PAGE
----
October 6, 2021
As many students, teachers, and administrators return to in-person learning this fall, there are mixed feelings about health and safety. School districts have come under heat time and time again for building issues, particularly in underfunded communities. For instance, a 2020 report from the United States Government Accountability Office found that “one-third of public schools were estimated to have inadequate heat, ventilation, and air conditioning systems.” Since COVID-19 spreads most rapidly in poorly ventilated areas, there is urgency amongst school leaders to improve indoor air quality and, therefore, reduce the spread of lingering airborne viruses.
Improving ventilation not only contributes to a healthier learning environment but one where staff and teachers feel comfortable to perform their best. This starts with understanding the current state of indoor air quality. Installing air quality sensors like Awair Omni in learning areas in schools allows for ongoing data collection so necessary changes can be made more quickly. For schools, real-time readings allow changes to be made swiftly in the affected rooms. Similarly, school board members and facility managers can use the data to identify trends and target buildings that require broader intervention plans or larger scale corrective work.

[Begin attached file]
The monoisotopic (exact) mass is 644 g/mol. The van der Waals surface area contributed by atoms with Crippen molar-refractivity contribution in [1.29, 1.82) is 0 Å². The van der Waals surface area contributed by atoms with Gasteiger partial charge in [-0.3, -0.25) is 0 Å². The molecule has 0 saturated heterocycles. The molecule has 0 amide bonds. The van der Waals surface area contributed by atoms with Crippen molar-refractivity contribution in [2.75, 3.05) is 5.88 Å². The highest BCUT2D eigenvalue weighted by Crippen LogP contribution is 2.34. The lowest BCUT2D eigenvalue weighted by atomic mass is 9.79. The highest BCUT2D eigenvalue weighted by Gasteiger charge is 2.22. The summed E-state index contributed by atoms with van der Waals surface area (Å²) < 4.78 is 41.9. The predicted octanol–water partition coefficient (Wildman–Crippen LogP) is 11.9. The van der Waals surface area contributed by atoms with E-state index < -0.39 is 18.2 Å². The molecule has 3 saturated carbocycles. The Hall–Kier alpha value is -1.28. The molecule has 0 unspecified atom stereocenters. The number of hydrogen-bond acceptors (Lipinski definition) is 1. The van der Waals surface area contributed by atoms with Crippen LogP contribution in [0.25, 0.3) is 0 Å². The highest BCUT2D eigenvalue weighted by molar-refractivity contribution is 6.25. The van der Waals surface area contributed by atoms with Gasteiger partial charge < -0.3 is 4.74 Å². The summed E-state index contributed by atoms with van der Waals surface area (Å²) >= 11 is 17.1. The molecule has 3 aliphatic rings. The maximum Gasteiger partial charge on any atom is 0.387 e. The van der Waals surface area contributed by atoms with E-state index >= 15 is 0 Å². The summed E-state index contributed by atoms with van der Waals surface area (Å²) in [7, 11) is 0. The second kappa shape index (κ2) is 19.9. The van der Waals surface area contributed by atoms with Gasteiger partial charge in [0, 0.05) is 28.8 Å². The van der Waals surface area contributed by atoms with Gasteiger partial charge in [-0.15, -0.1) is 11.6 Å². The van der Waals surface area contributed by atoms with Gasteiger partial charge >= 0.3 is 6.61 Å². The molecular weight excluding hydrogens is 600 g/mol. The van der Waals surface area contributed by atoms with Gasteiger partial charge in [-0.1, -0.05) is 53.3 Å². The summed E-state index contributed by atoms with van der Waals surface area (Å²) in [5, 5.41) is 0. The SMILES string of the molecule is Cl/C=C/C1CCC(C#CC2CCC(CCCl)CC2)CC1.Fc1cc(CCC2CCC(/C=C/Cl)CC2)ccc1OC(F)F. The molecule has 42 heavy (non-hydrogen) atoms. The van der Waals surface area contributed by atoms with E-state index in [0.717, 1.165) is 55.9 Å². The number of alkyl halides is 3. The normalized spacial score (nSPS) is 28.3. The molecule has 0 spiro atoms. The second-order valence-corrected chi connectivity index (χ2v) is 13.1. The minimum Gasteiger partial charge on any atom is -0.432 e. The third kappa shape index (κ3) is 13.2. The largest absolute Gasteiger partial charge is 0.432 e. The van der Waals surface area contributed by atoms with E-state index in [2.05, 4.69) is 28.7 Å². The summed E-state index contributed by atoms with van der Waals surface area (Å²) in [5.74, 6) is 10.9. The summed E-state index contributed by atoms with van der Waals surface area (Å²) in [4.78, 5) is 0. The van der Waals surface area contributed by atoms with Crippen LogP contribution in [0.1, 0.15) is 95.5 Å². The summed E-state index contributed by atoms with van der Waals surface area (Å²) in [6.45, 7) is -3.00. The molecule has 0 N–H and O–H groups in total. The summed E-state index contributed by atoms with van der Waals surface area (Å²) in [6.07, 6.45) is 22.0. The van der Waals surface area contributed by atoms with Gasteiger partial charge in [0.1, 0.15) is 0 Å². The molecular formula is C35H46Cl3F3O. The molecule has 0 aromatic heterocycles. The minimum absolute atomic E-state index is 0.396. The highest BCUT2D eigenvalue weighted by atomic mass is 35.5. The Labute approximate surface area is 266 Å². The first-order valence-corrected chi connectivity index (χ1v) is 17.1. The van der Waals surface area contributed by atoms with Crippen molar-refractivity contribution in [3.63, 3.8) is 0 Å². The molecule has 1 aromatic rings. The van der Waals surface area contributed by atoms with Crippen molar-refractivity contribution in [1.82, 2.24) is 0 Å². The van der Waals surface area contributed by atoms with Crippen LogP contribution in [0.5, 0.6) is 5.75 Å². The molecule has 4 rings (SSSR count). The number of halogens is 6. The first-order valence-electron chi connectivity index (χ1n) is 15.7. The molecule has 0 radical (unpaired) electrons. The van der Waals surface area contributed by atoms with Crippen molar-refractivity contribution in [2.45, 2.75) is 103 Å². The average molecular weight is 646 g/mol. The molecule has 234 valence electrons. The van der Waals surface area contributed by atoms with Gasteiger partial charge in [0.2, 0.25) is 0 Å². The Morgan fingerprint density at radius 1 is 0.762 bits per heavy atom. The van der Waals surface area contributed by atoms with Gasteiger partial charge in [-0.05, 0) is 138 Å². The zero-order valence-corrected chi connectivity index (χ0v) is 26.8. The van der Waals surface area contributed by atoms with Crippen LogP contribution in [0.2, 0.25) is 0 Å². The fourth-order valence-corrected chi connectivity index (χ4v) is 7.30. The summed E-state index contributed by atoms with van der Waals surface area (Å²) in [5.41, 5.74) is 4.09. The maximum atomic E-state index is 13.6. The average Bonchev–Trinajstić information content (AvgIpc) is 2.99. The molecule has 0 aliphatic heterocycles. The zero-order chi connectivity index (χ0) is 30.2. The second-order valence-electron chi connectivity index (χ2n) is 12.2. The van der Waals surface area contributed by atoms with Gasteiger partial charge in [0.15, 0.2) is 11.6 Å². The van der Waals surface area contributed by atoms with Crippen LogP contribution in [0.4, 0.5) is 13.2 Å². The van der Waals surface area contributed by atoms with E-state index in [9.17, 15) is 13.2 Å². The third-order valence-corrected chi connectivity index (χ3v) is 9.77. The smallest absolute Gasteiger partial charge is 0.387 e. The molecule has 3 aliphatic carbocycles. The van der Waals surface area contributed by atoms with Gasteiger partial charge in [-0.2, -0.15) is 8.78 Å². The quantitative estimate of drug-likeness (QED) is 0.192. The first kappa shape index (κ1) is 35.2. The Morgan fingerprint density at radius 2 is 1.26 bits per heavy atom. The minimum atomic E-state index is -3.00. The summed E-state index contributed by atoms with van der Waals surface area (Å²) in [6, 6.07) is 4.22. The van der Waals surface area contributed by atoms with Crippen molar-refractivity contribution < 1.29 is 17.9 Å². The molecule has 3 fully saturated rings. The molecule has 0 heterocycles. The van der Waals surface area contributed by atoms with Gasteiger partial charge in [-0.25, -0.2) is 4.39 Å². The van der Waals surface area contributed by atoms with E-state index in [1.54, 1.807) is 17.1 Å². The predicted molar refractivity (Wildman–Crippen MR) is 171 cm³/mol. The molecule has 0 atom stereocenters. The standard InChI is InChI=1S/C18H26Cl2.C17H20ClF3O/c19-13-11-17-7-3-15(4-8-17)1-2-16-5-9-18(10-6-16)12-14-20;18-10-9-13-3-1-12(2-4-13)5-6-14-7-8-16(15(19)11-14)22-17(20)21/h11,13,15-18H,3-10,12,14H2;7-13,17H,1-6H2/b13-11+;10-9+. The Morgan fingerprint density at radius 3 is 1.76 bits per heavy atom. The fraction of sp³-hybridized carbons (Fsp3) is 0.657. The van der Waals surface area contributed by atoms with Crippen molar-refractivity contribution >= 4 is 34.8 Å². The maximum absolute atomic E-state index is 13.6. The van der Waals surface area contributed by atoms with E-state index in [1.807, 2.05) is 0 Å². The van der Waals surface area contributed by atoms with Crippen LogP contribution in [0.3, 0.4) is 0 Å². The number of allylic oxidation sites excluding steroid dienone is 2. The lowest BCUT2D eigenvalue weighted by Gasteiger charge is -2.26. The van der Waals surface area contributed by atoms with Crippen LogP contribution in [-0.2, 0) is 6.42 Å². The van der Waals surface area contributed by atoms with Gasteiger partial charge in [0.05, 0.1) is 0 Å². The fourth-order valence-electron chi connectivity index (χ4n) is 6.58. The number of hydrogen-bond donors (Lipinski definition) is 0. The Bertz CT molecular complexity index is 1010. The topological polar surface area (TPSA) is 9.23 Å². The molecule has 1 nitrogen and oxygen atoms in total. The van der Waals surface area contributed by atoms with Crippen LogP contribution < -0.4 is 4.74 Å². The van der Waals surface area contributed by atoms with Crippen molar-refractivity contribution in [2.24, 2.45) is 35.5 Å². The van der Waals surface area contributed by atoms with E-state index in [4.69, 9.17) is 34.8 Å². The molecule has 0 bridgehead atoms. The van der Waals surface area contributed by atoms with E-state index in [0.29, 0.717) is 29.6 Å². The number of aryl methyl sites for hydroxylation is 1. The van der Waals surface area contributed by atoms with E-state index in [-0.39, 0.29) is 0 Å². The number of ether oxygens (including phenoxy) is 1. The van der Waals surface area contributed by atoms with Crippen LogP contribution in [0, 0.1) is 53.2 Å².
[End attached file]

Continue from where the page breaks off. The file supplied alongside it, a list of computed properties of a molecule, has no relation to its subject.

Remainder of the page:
Schools and communities are encouraged to make indoor air quality improvements to prevent the spread of diseases with the American Rescue Plan (ARP) funds for COVID-19. By making an investment now, your district can address immediate ventilation needs and support the school’s infrastructure for the next 20 years. With $122 billion set aside for indoor air quality improvements, there has never been a better time for public schools to submit plans. The available funds can make a big difference for facilities programs that have been neglected. More than that, the funding is flexible because indoor air quality priorities differ depending on the location. All 50 states can invest in what meets their school’s unique needs and goals.
To start monitoring the indoor air quality in your K-12 schools, contact our Sales team today. They can work to understand your specific needs and recommend a customized plan.
Awair has donated this amount to Canadian Red Cross directly via their donations portal. We greatly appreciate your support and awareness to this global epidemic, as climate concerns continue to increase year over year with worsening air quality affecting us all.
Evidence suggests that COVID-19 lockdowns have significantly improved outdoor air quality. In the northeastern U.S., NASA registered a 30% drop in air pollution. UK researchers believe cleaner air has saved thousands of lives. In China, meanwhile, a recent study even suggests that lockdown “has saved more lives through improved air quality than were lost to COVID-19.”
Ever noticed a yellow smog or wildfire haze? That dirty, smoky air is made of particle pollution. Overwhelming evidence shows that particle pollution – especially the smallest particles – can increase the risk of heart disease, lung cancer, and asthma attacks and can interfere with the growth and work of the lungs.